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managing books

StandOut 2.0

By Marcus Buckingham

(Harvard Business Review Press 211 pages, $23.95)

Strengths rule. Over the past decade, we have seen the stream of studies about the benefits of focusing on our strengths rather than obsessing over our weaknesses. But that still leaves many of us in a quandary. Our organizations may not have caught up with the strengths movement, and are still focused on ferreting out and then improving weaknesses. Or we're not quite sure what our strengths are.

Marcus Buckingham, a pioneer in the strengths movement, has been working with others to address those issues, and has developed a set of tools that assess your strengths, accompanied by an online performance management and learning channel for you to use them. "You have a genius. Everyone does," he writes in StandOut 2.0, his latest book.

He says that may sound grandiose. But we all have an edge – specific areas where we stand out – and they're quite precise. Move slightly out of your strength zone and your outstanding performance can plunge. An example is Michael Jordan, the basketball star who turned to baseball and was suddenly mediocre. "While you may be capable of doing many, many things, you have a comparative advantage, an edge, in very few. This is not to say you shouldn't stretch yourself with new challenges," he writes. The strengths might help you with those new challenges, as Mr. Jordan's natural athleticism did. But they may not be enough.

An accompanying lesson is to remember who you are and recognize when you are straying from your best self. He tells the story of another Michael, a friend of his, who was successful as a software engineer, hard-working and reliable. When promoted to team leader, he also excelled as he was a terrific explainer, patient when others were slow to learn. But when he was promoted to project manager, he struggled with two key aspects of the job: Designing, testing and retesting software, and handling clients tactfully. He wasn't capable of either, the job draining him to the point that one morning he couldn't bring himself to put his keys in the car door and go to work. Fifteen years later, he hasn't worked since.

Conventional wisdom tells us to push beyond our comfort zone. But he notes that successful people do something different: They push themselves within their comfort zone. They aren't complacent. But they sharpen their edge.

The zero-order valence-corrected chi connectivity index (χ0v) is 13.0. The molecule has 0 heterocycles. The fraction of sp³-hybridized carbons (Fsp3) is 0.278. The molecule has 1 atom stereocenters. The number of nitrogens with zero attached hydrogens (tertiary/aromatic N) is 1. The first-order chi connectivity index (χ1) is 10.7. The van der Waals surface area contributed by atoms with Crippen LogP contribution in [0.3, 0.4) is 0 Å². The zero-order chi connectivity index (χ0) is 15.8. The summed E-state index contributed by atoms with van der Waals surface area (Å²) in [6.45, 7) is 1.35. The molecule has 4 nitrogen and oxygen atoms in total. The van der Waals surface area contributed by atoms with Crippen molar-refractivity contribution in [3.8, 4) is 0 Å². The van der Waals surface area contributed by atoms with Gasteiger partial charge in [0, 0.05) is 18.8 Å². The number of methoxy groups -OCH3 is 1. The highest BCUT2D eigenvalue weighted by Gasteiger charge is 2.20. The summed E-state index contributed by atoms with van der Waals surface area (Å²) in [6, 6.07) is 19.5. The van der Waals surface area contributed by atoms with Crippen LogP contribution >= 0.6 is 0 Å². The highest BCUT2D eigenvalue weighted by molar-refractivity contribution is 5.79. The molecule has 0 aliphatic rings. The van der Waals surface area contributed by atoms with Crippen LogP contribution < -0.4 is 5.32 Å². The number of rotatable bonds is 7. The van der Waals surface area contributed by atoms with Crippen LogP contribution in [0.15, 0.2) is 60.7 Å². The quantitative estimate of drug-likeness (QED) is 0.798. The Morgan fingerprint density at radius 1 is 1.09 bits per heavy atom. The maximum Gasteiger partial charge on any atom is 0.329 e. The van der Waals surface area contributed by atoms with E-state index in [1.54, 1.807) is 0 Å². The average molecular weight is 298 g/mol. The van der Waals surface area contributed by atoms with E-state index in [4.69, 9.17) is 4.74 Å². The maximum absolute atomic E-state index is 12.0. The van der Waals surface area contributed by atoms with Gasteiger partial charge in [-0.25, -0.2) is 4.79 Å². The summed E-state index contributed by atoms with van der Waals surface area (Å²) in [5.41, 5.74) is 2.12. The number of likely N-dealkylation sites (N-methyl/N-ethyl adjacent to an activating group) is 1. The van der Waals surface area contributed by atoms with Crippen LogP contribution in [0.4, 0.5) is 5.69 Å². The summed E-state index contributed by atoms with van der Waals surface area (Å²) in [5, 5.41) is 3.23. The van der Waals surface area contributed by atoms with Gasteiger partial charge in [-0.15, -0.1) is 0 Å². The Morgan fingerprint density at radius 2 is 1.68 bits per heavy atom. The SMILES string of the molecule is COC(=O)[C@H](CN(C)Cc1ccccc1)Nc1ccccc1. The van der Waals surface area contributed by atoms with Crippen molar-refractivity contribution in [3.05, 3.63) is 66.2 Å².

His new book reveals nine strength roles that capture how we operate. Each of us has two that are dominant and worth focusing on. He offers online assessments, but perhaps from the descriptions you can pick yourself out:


A practical, concrete thinker, at your most powerful when reacting to and solving other people's problems. You believe there is always a better way and come alive when called upon to find it.


You are a catalyst, enjoying bringing people and ideas together to make something better than it is now. You have a wide array of contacts, and people are drawn to you because you are so passionate about their skills.


You love to create new things, starting by making sense of the world, pulling it apart, and then developing a better configuration. This requires time by yourself, which you cherish.


You are driven to ensure the right thing happens, ensuring a world in balance, ethically and practically. You are a conscience, a passionate protector of what's right.


You are a persuader, engaging people directly and convincing them to act. You may do this by force of argument, charm, ability to outwit others, or a combination of all three.


You see the world as a friendly place, where around the corner, good things will happen. During uncertainty, you are optimistic, a tremendous advantage.


You are sensitive to other people's feeling and are compelled to recognize those feelings and give them voice. You are intensely loyal and forgiving, but not a pushover.


You are intent to raise the energy of people around you, aided by your positive outlook. You can assist, challenge – you aren't always soft and gentle – and will become impatient or riled when others are sucking energy out of a situation.


You relish the potential you see in others and want to help them achieve or unleash it.

Much of the book is focused on explaining those strengths, noting how to handle them in certain situations and where you can go wrong. Going through them all in quick succession as I did, without doing the assessment, makes for dreary reading. But if you find out your strengths and focus on those chapters, no doubt it will be a more fruitful experience.